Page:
Iraq: Weapons Programs, U.N. Requirements, and U.S. Policy [Updated July 23, 2003]   [open pdf - 114KB]

"After asserting that Iraq had failed to comply with U.N. Security Council resolutions that require Iraq to rid itself of weapons of mass destruction (WMD),the Bush Administration began military action against Iraq on March 19, 2003, and the regime of Saddam Hussein fell on April 9. Since then, U.S. teams have been attempting to uncover Iraq's suspected weapons of mass destruction (WMD) stockpiles, but only minor finds of WMD technology have been reported thus far. [...] Iraq was widely deemed non-compliant in other areas, especially human rights issues. A U.S.-led no-fly zone provided some protection to Kurdish northern Iraq after April 1991. Since August 1992, a no-fly zone was enforced over southern Iraq, where historically repressed Iraqi Shiites are concentrated. The zone was expanded in August 1996, but Iraq nonetheless maintained a substantial ground presence in the south. Iraq openly challenged both no-fly zones after December 1998. These enforcement operations ended after the fall of the regime. Since the fall of the regime, U.S. teams have discovered about 60 mass graves containing primarily Shiites and Kurds that Saddam Hussein had characterized as a threat to the regime."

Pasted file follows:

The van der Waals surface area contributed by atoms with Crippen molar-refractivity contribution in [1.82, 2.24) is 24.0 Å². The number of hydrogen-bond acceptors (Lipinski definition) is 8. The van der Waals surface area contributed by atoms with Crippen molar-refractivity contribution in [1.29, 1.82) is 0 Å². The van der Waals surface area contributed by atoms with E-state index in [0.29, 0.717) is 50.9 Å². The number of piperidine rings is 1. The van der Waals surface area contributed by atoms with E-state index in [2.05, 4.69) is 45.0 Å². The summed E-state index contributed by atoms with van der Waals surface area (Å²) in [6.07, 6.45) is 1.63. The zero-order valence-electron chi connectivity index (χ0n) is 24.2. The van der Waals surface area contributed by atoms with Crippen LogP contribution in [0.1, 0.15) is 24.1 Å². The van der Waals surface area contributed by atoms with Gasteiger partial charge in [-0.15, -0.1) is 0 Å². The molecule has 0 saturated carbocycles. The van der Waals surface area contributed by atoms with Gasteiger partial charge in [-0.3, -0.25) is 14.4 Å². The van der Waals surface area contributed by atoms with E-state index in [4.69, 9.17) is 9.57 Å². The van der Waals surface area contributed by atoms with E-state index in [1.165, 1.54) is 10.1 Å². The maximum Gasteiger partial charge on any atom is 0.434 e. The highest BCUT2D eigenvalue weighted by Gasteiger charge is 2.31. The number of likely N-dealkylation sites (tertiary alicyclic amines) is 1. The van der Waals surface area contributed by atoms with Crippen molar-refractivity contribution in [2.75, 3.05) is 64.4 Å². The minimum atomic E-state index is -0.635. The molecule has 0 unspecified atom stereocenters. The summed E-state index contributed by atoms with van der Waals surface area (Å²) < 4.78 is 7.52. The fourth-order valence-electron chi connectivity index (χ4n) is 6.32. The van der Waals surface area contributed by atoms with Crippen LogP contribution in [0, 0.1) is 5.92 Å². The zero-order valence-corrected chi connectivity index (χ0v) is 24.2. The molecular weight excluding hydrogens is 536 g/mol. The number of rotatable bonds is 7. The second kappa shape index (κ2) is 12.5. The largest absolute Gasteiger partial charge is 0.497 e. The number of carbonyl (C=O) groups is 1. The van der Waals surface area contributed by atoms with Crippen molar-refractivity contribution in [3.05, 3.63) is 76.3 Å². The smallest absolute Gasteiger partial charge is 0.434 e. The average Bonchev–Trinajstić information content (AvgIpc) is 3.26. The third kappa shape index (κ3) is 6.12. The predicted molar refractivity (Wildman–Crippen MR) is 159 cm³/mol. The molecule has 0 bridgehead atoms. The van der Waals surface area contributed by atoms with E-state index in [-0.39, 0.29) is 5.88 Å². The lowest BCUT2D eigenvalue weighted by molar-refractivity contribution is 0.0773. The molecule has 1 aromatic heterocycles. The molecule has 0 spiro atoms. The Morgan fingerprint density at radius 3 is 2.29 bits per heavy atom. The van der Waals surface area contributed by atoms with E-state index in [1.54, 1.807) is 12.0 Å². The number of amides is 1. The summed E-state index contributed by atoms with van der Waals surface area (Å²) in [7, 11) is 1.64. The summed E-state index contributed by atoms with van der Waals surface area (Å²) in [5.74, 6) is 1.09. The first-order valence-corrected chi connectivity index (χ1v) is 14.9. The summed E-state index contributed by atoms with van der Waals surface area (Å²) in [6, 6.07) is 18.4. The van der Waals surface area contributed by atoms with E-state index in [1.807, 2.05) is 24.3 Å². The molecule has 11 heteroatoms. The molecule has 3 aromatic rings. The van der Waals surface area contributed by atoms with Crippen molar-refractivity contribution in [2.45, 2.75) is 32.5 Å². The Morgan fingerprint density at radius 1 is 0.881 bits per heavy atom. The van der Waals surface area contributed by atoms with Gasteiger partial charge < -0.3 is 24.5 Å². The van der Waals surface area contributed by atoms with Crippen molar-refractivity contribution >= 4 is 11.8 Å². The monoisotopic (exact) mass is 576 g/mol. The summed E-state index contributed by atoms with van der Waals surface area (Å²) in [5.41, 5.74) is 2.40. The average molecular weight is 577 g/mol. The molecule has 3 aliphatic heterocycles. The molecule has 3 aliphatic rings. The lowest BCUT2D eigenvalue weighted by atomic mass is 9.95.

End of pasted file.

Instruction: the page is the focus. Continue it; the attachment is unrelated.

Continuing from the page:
Report Number:
CRS Issue Brief for Congress, IB92117
Public Domain
Retrieved From:
United States. Dept. of State. Bureau of Public Affairs. Foreign Press Centers: http://fpc.state.gov/
Media Type:
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